US sanctions are crippling. After the Obama Administration targeted individual Venezuelans, President Trump upped the ante, imposing a succession of financial and oil sanctions. They freeze Venezuelan funds held abroad in banks and financial institutions. They prohibit US institutions from dealings in debt or equity issued by Venezuela or its national oil company PDVSA. They restrict PDVSA’s large US subsidiary CITGO from remitting dividends to Venezuela. They ban Americans from engaging in Venezuela’s gold sector. They compel all US exploration and oilfield service companies to abandon Venezuela. Moreover, the sanctions effectively bar Venezuelan oil from the US market. Venezuelan exports then foundered. In 2019, they were the lowest in 75 years.
Former National Security Advisor John Bolton bragged the sanctions would block PDVSA assets totalling $7 billion, and PDVSA would lose $11 billion of export proceeds in 2019. Preposterously, he claimed the sanctions were intended to alleviate “the poverty and the starvation and the humanitarian crisis” gripping Venezuela. More candidly, he told Fox News, “It will make a big difference to the United States economically if we could have American oil companies invest and produce the oil capabilities in Venezuela.”
Russia and China had long provided a lifeline, making huge investment loans to Venezuela and receiving crude oil in repayment. They played a crucial role in marketing Venezuelan oil, as PDVSA turned increasingly to the Asian market to replace US refiners. Russia’s Rosneft and Chinese companies traded the oil as middlemen. Rosneft also supplied diluent no longer available from US refiners—a vital component in extra-heavy crude production, reducing its viscosity and enabling transportation.
In 2019, Washington resolved to end this lifeline. It warned non-American companies worldwide to cease business with Venezuela. It pressured into bankruptcy two Mexican companies trading with Venezuela in an oil-for-food swap. It sanctioned four shipping companies for carrying Venezuelan crude. It forced Chinese companies to suspend imports, though they evidently continue importing indirectly (ship-to-ship transfers). When Washington sanctioned two Rosneft subsidiaries, the company sold its Venezuelan assets to a Russian state enterprise which assumed the risk. Rosneft is a giant oil company and, while the Russian government is its largest shareholder, BP and Qatar have significant shareholdings too.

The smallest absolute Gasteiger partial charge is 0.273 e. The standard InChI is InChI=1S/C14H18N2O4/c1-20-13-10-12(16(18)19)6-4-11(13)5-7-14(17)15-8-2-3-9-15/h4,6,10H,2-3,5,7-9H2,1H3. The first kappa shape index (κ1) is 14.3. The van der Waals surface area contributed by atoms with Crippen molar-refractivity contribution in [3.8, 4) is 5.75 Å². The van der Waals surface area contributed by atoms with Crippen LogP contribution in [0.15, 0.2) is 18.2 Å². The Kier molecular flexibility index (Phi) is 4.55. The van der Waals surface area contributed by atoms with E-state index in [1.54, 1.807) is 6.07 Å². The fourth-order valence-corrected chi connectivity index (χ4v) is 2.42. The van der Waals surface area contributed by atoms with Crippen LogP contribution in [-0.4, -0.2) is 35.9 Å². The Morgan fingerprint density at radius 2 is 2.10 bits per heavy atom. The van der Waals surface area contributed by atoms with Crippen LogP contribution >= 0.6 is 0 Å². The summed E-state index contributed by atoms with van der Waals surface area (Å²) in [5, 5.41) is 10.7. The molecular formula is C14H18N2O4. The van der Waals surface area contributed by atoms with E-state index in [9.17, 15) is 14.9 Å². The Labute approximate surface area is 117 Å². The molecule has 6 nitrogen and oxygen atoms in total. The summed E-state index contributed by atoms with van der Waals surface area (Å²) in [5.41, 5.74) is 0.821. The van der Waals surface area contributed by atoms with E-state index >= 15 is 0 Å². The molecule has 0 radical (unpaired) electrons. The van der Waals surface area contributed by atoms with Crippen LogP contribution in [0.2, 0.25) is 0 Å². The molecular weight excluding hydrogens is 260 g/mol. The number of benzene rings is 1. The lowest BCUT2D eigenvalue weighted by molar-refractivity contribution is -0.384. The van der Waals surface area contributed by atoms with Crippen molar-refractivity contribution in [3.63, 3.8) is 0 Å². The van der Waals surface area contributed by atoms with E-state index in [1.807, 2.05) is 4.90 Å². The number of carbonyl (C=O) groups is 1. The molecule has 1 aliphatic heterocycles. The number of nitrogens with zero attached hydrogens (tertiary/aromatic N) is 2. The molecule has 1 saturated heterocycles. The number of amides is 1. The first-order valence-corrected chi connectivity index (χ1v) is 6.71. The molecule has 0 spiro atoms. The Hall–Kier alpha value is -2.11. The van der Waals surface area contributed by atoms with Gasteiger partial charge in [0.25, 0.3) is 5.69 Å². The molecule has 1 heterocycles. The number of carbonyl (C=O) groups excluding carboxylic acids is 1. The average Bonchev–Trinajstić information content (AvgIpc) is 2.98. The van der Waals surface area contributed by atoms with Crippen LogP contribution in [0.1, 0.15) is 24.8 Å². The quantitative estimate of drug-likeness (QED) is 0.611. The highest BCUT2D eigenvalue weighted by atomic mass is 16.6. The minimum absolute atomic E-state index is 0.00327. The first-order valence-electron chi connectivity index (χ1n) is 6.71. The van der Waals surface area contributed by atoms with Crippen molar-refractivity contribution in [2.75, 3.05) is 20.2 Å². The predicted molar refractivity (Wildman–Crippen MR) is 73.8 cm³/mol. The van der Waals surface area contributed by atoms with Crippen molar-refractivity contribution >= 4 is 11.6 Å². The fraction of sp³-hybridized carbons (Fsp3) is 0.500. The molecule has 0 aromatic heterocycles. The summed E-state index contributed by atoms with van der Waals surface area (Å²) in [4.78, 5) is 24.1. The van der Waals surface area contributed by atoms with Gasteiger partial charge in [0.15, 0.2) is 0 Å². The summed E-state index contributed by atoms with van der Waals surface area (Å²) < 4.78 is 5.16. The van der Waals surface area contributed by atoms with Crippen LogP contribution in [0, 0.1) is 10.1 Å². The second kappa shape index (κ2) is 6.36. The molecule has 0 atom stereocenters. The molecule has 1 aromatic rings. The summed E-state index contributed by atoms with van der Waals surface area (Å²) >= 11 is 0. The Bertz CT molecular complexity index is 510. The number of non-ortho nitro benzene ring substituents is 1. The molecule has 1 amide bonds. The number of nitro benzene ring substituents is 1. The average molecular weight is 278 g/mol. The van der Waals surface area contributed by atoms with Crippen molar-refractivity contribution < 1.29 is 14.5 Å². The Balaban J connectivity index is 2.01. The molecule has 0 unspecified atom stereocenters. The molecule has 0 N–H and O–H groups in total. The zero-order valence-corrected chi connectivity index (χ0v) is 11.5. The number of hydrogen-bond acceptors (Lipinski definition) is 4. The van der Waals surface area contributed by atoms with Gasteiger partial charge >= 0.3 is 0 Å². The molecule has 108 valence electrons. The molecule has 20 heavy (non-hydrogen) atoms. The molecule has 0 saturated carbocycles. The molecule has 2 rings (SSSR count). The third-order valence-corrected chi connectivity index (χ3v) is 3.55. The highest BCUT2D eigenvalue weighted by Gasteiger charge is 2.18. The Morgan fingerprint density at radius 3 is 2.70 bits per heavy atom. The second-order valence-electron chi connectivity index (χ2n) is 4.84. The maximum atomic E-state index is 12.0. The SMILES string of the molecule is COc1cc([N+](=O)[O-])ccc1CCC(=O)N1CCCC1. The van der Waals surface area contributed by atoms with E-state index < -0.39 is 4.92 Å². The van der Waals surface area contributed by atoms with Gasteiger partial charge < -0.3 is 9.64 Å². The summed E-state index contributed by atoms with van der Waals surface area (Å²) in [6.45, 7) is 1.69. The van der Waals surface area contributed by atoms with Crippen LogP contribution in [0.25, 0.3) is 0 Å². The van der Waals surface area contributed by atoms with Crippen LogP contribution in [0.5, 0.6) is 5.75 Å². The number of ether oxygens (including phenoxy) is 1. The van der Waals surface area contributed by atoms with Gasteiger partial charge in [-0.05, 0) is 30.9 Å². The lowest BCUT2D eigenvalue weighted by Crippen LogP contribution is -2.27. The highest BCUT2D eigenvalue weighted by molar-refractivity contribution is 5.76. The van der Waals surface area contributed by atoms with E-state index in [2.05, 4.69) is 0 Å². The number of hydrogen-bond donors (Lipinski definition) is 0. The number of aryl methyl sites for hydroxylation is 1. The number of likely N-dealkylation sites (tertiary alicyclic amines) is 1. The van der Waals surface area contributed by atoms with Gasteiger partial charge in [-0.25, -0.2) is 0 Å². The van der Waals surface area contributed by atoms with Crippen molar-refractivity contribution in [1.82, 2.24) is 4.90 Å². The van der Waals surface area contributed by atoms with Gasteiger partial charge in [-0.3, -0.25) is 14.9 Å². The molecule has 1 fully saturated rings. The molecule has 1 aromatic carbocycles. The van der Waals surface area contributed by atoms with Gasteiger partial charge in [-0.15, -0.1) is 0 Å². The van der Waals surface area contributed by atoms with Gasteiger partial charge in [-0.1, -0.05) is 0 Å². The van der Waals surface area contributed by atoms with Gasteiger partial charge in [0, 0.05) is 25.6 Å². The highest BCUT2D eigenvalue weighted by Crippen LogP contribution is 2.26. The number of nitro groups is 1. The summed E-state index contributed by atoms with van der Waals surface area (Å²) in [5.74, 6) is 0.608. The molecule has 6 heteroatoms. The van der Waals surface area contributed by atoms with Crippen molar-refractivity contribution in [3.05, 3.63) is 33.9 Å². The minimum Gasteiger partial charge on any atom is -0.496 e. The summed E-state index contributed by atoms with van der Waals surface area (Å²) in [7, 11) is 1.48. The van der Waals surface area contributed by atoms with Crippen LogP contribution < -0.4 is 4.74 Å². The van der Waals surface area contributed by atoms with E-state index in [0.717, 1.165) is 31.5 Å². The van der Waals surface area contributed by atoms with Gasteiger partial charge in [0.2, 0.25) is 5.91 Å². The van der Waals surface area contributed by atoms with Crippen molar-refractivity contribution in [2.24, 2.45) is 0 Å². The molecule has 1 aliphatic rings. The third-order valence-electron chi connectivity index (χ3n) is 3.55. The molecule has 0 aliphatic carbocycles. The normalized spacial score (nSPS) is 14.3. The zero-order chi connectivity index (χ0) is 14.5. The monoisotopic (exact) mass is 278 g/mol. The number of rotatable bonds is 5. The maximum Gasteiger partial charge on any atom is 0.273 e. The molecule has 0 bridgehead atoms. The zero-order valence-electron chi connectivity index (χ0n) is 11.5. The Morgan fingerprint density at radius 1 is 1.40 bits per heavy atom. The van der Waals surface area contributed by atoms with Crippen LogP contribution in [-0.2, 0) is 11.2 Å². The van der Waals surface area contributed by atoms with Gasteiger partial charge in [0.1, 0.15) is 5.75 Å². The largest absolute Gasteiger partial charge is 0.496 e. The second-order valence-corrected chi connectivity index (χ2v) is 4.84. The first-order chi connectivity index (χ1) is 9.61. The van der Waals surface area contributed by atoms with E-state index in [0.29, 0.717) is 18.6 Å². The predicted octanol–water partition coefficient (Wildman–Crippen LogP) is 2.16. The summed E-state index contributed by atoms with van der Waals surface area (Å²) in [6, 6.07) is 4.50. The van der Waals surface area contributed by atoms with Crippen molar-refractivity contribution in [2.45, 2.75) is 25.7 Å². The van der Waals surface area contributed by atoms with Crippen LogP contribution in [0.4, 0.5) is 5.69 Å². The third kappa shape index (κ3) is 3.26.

Washington and Ottawa saw the coronavirus pandemic as a new opportunity to unseat Maduro. They refused to lift sanctions, even temporarily. Instead, Washington charged Maduro and other top Venezuelans with narco-terrorism and drug trafficking, offering huge bounties for their arrest or conviction. On April 1, an auspicious date, Trump doubled the US deployment of warships and surveillance aircraft in the Caribbean. Offering no evidence, he alleged Venezuela had become a primary sea route for cocaine to the United States.
The result of all these sanctions is great hardship to the Venezuelan people. A 2019 study by US economists Mark Weisbrot and Jeffrey Sachs documented the overwhelming impact on the civilian population. Sanctions have prevented stabilization of the economy, disproportionately harmed the poorest and most vulnerable Venezuelans, and caused more than 40,000 deaths.
The enormous effort to secure regime change in Venezuela raises a question: Why is Venezuela viewed as problematic–and not Brazil or Honduras whose democracy deficits are obvious? Are Venezuela’s resources the underlying reason? Past US interventions have resulted in tragic consequences and ongoing chaos (Afghanistan, Iraq, Libya, Syria, Ukraine). Under the Charters of the United Nations and the Organization of American States (OAS) no country may interfere in the internal affairs of another. Canada and the US have signed both charters. Neither the UN nor the OAS has endorsed the sanctions. Only Venezuelans can decide who governs their country.
Conveniently, Canadian oil sands have benefited from the sanctions, as US refiners substituted Alberta bitumen for Venezuelan heavy crude. The severe sanctions go beyond economic competition—they represent economic warfare and a method of “collective punishment” against Venezuelans. Sanctions also impede the required political process needed within Venezuela itself.
Is this the policy Canadians want our government to pursue? Iran and Venezuela have shown courage in challenging US hegemony against all the odds. Where is Canada’s courage?
John Foster is the author of Oil and World Politics: The real story of today’s conflict zones (Lorimer Books, 2018).